There is a ton — a literal TON — of talk these days about automation. It’s the next great promise. The Fourth Industrial Revolution. All that. The New Yorker actually had an article last year saying automation would be like compressing the Industrial Revolution (the one you learned about in school) into the lifespan of a beagle. Everything is going to change.
This includes sales too, of course — but is automation going to change everything for the better? That’s not yet fully determined.
The elephant in the room to acknowledge first
Why are people so excited about automation?
At a company level, you have essentially two buckets:
- Some companies will understand that automating lower-value, rote, logistical tasks can free up their people to do more valuable activities during the day and contribute to the business.
- Many companies will just see automation as a cost play to get salaries off the books.
Those are the two buckets you’ll increasingly see as automation gets to scale.
What about sales?
Automation is already full ingrained in sales. Many email marketing suites that reps use to blast prospects are essentially automation. They’re not necessarily an advanced form that learns as it goes, no, but they’re an automated tool.
But here’s the problem.
Let’s say a sales development rep (SDR) is given access to an AI-connected sales platform. The AI is supposedly the all-knowing holy grail of this new program the company just bought, so the SDR is probably tempted to do less research.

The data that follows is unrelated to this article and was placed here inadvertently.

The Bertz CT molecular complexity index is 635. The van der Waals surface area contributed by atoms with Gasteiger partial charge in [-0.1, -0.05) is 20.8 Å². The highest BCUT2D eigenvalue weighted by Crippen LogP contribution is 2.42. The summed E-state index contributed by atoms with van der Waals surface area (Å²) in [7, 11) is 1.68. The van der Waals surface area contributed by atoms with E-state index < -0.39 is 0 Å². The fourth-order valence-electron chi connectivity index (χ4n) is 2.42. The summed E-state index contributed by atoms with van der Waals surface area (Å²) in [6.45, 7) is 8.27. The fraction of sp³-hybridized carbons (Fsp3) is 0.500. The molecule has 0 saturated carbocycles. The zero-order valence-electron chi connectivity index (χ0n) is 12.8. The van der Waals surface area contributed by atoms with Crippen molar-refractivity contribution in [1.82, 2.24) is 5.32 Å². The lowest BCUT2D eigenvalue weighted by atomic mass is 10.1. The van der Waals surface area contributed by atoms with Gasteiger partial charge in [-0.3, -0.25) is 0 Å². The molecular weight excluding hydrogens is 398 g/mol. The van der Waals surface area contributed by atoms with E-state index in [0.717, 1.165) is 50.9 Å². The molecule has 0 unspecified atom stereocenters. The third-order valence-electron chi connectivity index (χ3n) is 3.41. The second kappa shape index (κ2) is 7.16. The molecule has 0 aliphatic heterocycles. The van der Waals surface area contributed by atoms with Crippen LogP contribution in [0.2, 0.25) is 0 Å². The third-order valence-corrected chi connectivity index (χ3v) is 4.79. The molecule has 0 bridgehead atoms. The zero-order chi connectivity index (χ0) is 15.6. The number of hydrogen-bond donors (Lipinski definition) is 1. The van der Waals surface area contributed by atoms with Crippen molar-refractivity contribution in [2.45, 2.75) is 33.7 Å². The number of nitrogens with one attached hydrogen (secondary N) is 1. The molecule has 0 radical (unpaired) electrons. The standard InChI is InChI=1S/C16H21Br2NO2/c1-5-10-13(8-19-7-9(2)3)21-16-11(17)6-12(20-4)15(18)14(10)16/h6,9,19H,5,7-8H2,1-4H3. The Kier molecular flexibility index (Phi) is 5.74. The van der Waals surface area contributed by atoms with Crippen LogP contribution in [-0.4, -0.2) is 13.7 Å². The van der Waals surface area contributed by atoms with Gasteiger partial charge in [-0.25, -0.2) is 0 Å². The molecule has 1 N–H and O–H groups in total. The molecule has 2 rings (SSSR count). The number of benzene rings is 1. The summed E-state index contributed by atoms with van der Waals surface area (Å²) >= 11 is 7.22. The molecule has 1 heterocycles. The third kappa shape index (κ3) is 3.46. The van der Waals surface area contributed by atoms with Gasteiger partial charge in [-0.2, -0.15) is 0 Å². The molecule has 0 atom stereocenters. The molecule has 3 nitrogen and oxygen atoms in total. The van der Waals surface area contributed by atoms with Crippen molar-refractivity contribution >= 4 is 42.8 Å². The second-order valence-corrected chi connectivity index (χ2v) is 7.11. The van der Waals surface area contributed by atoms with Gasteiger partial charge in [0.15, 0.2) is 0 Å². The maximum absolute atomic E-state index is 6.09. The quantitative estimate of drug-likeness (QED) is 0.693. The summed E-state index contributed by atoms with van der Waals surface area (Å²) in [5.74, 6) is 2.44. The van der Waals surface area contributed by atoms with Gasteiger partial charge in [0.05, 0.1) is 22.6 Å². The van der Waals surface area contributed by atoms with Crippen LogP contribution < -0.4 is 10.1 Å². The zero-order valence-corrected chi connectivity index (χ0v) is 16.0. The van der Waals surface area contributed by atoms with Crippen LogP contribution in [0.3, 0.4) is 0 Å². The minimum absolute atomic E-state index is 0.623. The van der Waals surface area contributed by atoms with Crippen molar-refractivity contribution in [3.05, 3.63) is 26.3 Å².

Now the SDR blasts out 1,000 AI-qualified emails as opposed to 500 personalized cold emails. Because he did twice the work in less time, we’re supposed to see that as a benefit.
But is it?
What if the 1,000 nets 2-3 “leads” or demos, but the 500 would have netted 10-15 because of the research-driven personalized approach?
Quality always beats quantity in email prospecting.
A/B Test Yourself
What if you did 1,000 automation suite emails one week, and then the next week did personalized cold emails?
See which process nets you more interested parties. Apply the right KPIs and sales metrics. Don’t be tempted to measure success on in the number of outbound emails of your SDRs.
The point here is this: automation is great, and will help with workload and targeting over time. But when you use automation, you can’t subsequently be a robot. You need to still research, find overlapping elements in potential customers, articulate value, network, define product-market fit, message-persona-fit, and everything else.
My two cents: automate the lowest-value stuff you need to do all week (scheduling, email folder cleanup, finding email-addresses, etc.) The real value-driven stuff around product and people and outreach? Automate the underlying processes but not the actual connective part of it.
Robots may replace some of our functionality in the next 30 years. Why become one now? Go on with reading our B2B Sales Essentials blog post.